It doesn’t take much for one of La Liga’s top two sides to be “in crisis.”
Barcelona, for example, have led the Spanish top flight for much of the season, and only slipped behind main rivals Real Madrid this past weekend. They have a relatively favorable Champions League draw against Napoli on the horizon. And yet the term “crisis” is warranted in the context of the Blaugrana bubble.
Beneath the veneer of cup progress and league placement, serious problems are evident at the Camp Nou. An uninspiring style of play, coupled with three avoidable league losses, led to the dismissal of manager Ernesto Valverde in mid-January. Accordingly, the Catalans went back to the well of pure Cruyffism with the subsequent appointment of Quique Setien, but after three games, it seems his arrival has only exacerbated the club’s issues.
After a winning start against Granada, Setien’s side struggled in the Spanish Cup against lowly Ibiza before suffering a 2-0 loss to Valencia this past weekend. In many ways, the defeat served as a microcosm of their issues.
In defense, the center back pairing of Gerard Pique and Samuel Umtiti are not in their best form and there is a clear deficiency on the right. The midfield simply does not advance forward enough, and a culture of relying too heavily on Lionel Messi for creativity falls short when the Argentine is not in the mood. (Messi had nine shots at Valencia, many of were free kicks that settled somewhere in Row Z.)
And the attack has been nullified by the absence of Luis Suarez. The Uruguayan is likely to be missing for the rest of the season, which leaves a large hole in the front line, in addition to a key outlet for Messi.
In the long term, this Barcelona side is in need of a rebuild. However, in order to save their current season — and to make the most of Setien’s Cruyffian ideals — there is one significant move that Barca must make.
They must replace Suarez.
Barcelona’s disappointing performances this season may arguably be linked to the Uruguayan’s less-than-stellar outings. On highlight packages, Suarez may appear to be doing Suarez things, but closer analysis of the striker this season reveals a player who has committed frequent mistakes, and whose work rate off the ball is disappointing.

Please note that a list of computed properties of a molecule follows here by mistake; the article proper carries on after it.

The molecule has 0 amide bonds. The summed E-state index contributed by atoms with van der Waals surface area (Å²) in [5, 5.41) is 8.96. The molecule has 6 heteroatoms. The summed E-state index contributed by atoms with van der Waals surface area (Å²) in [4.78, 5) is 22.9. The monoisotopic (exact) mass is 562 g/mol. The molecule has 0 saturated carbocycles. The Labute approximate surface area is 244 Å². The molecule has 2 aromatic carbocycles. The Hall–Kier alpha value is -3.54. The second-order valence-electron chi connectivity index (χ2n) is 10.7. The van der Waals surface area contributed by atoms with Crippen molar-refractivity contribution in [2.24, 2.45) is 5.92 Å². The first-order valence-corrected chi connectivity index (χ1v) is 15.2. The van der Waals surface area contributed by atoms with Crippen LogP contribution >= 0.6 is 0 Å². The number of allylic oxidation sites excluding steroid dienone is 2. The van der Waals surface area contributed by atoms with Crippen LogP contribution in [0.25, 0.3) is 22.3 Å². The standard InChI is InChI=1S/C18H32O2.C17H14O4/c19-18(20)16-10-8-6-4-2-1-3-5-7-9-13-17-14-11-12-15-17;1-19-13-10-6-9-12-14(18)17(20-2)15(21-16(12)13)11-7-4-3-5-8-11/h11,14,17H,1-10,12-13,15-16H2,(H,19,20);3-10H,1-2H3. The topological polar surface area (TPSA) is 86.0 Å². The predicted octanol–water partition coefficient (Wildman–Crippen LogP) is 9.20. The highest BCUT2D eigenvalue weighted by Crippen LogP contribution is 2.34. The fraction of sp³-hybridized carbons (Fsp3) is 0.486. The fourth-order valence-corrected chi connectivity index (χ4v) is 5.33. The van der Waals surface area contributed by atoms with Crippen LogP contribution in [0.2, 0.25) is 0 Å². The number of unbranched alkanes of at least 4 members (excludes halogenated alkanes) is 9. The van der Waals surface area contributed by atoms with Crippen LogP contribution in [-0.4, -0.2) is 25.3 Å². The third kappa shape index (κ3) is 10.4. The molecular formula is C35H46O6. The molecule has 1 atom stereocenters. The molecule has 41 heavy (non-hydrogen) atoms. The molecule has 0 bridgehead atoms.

Even though his shortcomings have been clear, to his credit Suarez has contributed to 25 goals this season. Now, his knee injury will likely keep him off the field until this summer’s Copa America.
There is a gaping hole at the top of Barca’s attack, and Messi no longer has his best friend to link up with. At Valencia, Setien had no strikers on the bench.
And he piled on more problems with questionable tactics. Barca abandoned their traditional 4-3-3 for a 3-1-4-2 setup, with Sergi Roberto joining the back line. Jordi Alba and Ansu Fati were employed as wingbacks, despite the fact that the latter offers little in terms of defensive discipline.
Both of Valencia’s goals came as a result of a lack of width in defense. With Fati roaming high up the field, and Umtiti showing a fairly casual approach to closing down attackers, the hosts were easily able to exploit the wide positions at the back.
An away trip to strong opposition was not the time to experiment with a new formation. Clearly, the intent was to optimize the team’s attacking potential. But for that to be effective, the team actually has to, you know, do some attacking.
“Positionally, there are things we need to correct. We've made a lot of pointless passes,” Setien admitted after the game.
The performance epitomized the worst iteration of the Cruyff style of play — lots of beautiful passing, with virtually no attacking penetration. The Guardiola-era Barcelona were sometimes jokingly referred to as an “art project” that favored slick passing over goals. This performance did nothing to dispel the art project myth, nor did it assure the Blaugrana faithful over Setien’s command.
“It's possible that we haven't conveyed the concepts as clearly as possible or things need to be understood in a different way,” he said, seemingly admitting that his players didn’t understand his tactics.
So is it possible there’s a fix in the transfer market? Setien conceded as much last week.
Inter Milan’s Lautaro Martínez is being tipped among the favorites to fill the No. 9 void, thanks to his similarities to Suarez. Lautoro will likely cost in excess of $110 million — a hefty price for a player who may be a half-season stopgap solution. The cost, however, is apparently not prohibitive for a side who reportedly already tabled a $110 million bid for Everton’s Richarlison.
Barcelona’s board stands accused of making some curious decisions in recent months, and they now have another crucial decision to make.
There is a risk that they will be criticized for throwing money at the issue, and of placating fans with a small band-aid to cover a deep incision. Yet Barca have a matter of days to save their season, and it looks like they need to do so with their check book.
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